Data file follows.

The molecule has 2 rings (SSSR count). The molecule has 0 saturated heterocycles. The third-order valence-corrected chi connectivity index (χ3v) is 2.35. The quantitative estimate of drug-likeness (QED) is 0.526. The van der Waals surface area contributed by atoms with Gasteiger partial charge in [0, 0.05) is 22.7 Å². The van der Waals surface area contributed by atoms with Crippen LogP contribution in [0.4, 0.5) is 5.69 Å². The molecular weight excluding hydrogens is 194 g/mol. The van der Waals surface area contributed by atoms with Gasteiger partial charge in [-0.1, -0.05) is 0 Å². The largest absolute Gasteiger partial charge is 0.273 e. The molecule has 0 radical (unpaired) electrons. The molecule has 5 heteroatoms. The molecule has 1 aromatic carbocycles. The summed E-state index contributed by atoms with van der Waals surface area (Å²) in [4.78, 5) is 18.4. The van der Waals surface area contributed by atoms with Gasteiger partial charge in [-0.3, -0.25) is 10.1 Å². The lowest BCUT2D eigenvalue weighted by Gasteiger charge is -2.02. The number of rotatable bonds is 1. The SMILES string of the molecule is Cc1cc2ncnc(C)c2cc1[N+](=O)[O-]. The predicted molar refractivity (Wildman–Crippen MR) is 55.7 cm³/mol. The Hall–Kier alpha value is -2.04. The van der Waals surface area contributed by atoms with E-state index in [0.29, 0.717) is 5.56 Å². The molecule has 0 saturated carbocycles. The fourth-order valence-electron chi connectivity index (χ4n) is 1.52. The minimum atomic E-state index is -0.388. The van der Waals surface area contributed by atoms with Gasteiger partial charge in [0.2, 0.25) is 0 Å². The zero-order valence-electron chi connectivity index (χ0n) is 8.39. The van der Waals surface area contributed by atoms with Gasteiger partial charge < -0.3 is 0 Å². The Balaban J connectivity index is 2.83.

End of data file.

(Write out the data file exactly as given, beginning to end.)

The molecule has 2 rings (SSSR count). The molecule has 0 saturated heterocycles. The third-order valence-corrected chi connectivity index (χ3v) is 2.35. The quantitative estimate of drug-likeness (QED) is 0.526. The van der Waals surface area contributed by atoms with Gasteiger partial charge in [0, 0.05) is 22.7 Å². The van der Waals surface area contributed by atoms with Crippen LogP contribution in [0.4, 0.5) is 5.69 Å². The molecular weight excluding hydrogens is 194 g/mol. The van der Waals surface area contributed by atoms with Gasteiger partial charge in [-0.1, -0.05) is 0 Å². The largest absolute Gasteiger partial charge is 0.273 e. The molecule has 0 radical (unpaired) electrons. The molecule has 5 heteroatoms. The molecule has 1 aromatic carbocycles. The summed E-state index contributed by atoms with van der Waals surface area (Å²) in [4.78, 5) is 18.4. The van der Waals surface area contributed by atoms with Gasteiger partial charge in [-0.3, -0.25) is 10.1 Å². The lowest BCUT2D eigenvalue weighted by Gasteiger charge is -2.02. The number of rotatable bonds is 1. The SMILES string of the molecule is Cc1cc2ncnc(C)c2cc1[N+](=O)[O-]. The predicted molar refractivity (Wildman–Crippen MR) is 55.7 cm³/mol. The Hall–Kier alpha value is -2.04. The van der Waals surface area contributed by atoms with E-state index in [0.29, 0.717) is 5.56 Å². The molecule has 0 saturated carbocycles. The fourth-order valence-electron chi connectivity index (χ4n) is 1.52. The minimum atomic E-state index is -0.388. The van der Waals surface area contributed by atoms with Gasteiger partial charge in [0.2, 0.25) is 0 Å². The zero-order valence-electron chi connectivity index (χ0n) is 8.39. The van der Waals surface area contributed by atoms with Gasteiger partial charge < -0.3 is 0 Å². The Balaban J connectivity index is 2.83.